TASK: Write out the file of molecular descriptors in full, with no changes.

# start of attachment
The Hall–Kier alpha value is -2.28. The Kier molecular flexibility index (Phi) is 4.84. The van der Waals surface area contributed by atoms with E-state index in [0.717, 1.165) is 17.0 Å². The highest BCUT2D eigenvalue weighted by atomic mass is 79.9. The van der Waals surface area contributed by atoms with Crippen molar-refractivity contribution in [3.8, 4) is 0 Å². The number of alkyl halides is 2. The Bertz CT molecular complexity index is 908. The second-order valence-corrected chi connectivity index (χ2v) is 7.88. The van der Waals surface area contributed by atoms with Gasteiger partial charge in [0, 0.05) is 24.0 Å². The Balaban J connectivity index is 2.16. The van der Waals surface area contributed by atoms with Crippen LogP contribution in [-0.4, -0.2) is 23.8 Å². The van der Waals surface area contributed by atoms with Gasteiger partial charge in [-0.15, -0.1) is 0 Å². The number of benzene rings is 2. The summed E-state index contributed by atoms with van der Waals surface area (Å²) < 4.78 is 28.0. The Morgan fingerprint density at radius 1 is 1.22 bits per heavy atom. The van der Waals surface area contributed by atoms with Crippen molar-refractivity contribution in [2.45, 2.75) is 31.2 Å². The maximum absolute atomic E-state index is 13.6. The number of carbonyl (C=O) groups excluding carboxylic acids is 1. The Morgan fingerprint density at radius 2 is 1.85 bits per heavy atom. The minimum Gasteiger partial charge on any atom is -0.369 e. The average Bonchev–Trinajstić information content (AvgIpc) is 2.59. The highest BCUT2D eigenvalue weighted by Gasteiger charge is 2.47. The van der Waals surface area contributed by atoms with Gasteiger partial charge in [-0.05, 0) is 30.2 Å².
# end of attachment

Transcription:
The Hall–Kier alpha value is -2.28. The Kier molecular flexibility index (Phi) is 4.84. The van der Waals surface area contributed by atoms with E-state index in [0.717, 1.165) is 17.0 Å². The highest BCUT2D eigenvalue weighted by atomic mass is 79.9. The van der Waals surface area contributed by atoms with Crippen molar-refractivity contribution in [3.8, 4) is 0 Å². The number of alkyl halides is 2. The Bertz CT molecular complexity index is 908. The second-order valence-corrected chi connectivity index (χ2v) is 7.88. The van der Waals surface area contributed by atoms with Gasteiger partial charge in [0, 0.05) is 24.0 Å². The Balaban J connectivity index is 2.16. The van der Waals surface area contributed by atoms with Crippen LogP contribution in [-0.4, -0.2) is 23.8 Å². The van der Waals surface area contributed by atoms with Gasteiger partial charge in [-0.15, -0.1) is 0 Å². The number of benzene rings is 2. The summed E-state index contributed by atoms with van der Waals surface area (Å²) < 4.78 is 28.0. The Morgan fingerprint density at radius 1 is 1.22 bits per heavy atom. The van der Waals surface area contributed by atoms with Crippen molar-refractivity contribution in [2.45, 2.75) is 31.2 Å². The maximum absolute atomic E-state index is 13.6. The number of carbonyl (C=O) groups excluding carboxylic acids is 1. The Morgan fingerprint density at radius 2 is 1.85 bits per heavy atom. The minimum Gasteiger partial charge on any atom is -0.369 e. The average Bonchev–Trinajstić information content (AvgIpc) is 2.59. The highest BCUT2D eigenvalue weighted by Gasteiger charge is 2.47. The van der Waals surface area contributed by atoms with Gasteiger partial charge in [-0.05, 0) is 30.2 Å².